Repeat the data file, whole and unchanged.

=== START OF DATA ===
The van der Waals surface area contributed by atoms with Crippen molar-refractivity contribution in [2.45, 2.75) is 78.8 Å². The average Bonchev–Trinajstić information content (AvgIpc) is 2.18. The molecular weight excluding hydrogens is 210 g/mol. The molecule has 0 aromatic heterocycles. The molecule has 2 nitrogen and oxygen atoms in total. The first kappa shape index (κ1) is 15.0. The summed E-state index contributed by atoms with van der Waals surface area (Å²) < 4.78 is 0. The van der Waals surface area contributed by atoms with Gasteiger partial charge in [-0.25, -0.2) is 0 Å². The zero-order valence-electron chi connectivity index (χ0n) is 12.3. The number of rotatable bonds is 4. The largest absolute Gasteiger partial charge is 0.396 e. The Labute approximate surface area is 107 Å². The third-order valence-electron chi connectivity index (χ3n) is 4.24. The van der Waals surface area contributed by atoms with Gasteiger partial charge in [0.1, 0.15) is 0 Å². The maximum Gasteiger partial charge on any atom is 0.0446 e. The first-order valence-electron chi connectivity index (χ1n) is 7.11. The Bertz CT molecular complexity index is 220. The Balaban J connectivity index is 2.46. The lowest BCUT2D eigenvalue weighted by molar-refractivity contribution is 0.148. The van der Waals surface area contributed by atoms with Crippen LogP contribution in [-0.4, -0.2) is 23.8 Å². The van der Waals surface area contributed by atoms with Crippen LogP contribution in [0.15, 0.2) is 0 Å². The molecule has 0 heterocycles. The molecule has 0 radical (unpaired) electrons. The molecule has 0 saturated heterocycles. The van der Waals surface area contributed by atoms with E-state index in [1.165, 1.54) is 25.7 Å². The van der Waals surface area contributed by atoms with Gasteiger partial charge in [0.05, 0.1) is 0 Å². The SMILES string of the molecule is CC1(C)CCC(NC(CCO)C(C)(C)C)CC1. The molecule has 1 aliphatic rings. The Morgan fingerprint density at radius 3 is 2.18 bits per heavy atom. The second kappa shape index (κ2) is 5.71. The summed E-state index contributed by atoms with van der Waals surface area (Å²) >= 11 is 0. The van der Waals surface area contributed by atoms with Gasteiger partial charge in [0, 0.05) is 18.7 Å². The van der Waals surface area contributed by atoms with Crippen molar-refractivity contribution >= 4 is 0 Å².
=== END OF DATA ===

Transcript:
The van der Waals surface area contributed by atoms with Crippen molar-refractivity contribution in [2.45, 2.75) is 78.8 Å². The average Bonchev–Trinajstić information content (AvgIpc) is 2.18. The molecular weight excluding hydrogens is 210 g/mol. The molecule has 0 aromatic heterocycles. The molecule has 2 nitrogen and oxygen atoms in total. The first kappa shape index (κ1) is 15.0. The summed E-state index contributed by atoms with van der Waals surface area (Å²) < 4.78 is 0. The van der Waals surface area contributed by atoms with Gasteiger partial charge in [-0.25, -0.2) is 0 Å². The zero-order valence-electron chi connectivity index (χ0n) is 12.3. The number of rotatable bonds is 4. The largest absolute Gasteiger partial charge is 0.396 e. The Labute approximate surface area is 107 Å². The third-order valence-electron chi connectivity index (χ3n) is 4.24. The van der Waals surface area contributed by atoms with Gasteiger partial charge in [0.1, 0.15) is 0 Å². The maximum Gasteiger partial charge on any atom is 0.0446 e. The first-order valence-electron chi connectivity index (χ1n) is 7.11. The Bertz CT molecular complexity index is 220. The Balaban J connectivity index is 2.46. The lowest BCUT2D eigenvalue weighted by molar-refractivity contribution is 0.148. The van der Waals surface area contributed by atoms with Crippen LogP contribution in [-0.4, -0.2) is 23.8 Å². The van der Waals surface area contributed by atoms with Crippen LogP contribution in [0.15, 0.2) is 0 Å². The molecule has 0 heterocycles. The molecule has 0 radical (unpaired) electrons. The molecule has 0 saturated heterocycles. The van der Waals surface area contributed by atoms with E-state index in [1.165, 1.54) is 25.7 Å². The van der Waals surface area contributed by atoms with Gasteiger partial charge in [0.05, 0.1) is 0 Å². The SMILES string of the molecule is CC1(C)CCC(NC(CCO)C(C)(C)C)CC1. The molecule has 1 aliphatic rings. The Morgan fingerprint density at radius 3 is 2.18 bits per heavy atom. The second kappa shape index (κ2) is 5.71. The summed E-state index contributed by atoms with van der Waals surface area (Å²) >= 11 is 0. The van der Waals surface area contributed by atoms with Gasteiger partial charge in [0, 0.05) is 18.7 Å². The van der Waals surface area contributed by atoms with Crippen molar-refractivity contribution >= 4 is 0 Å².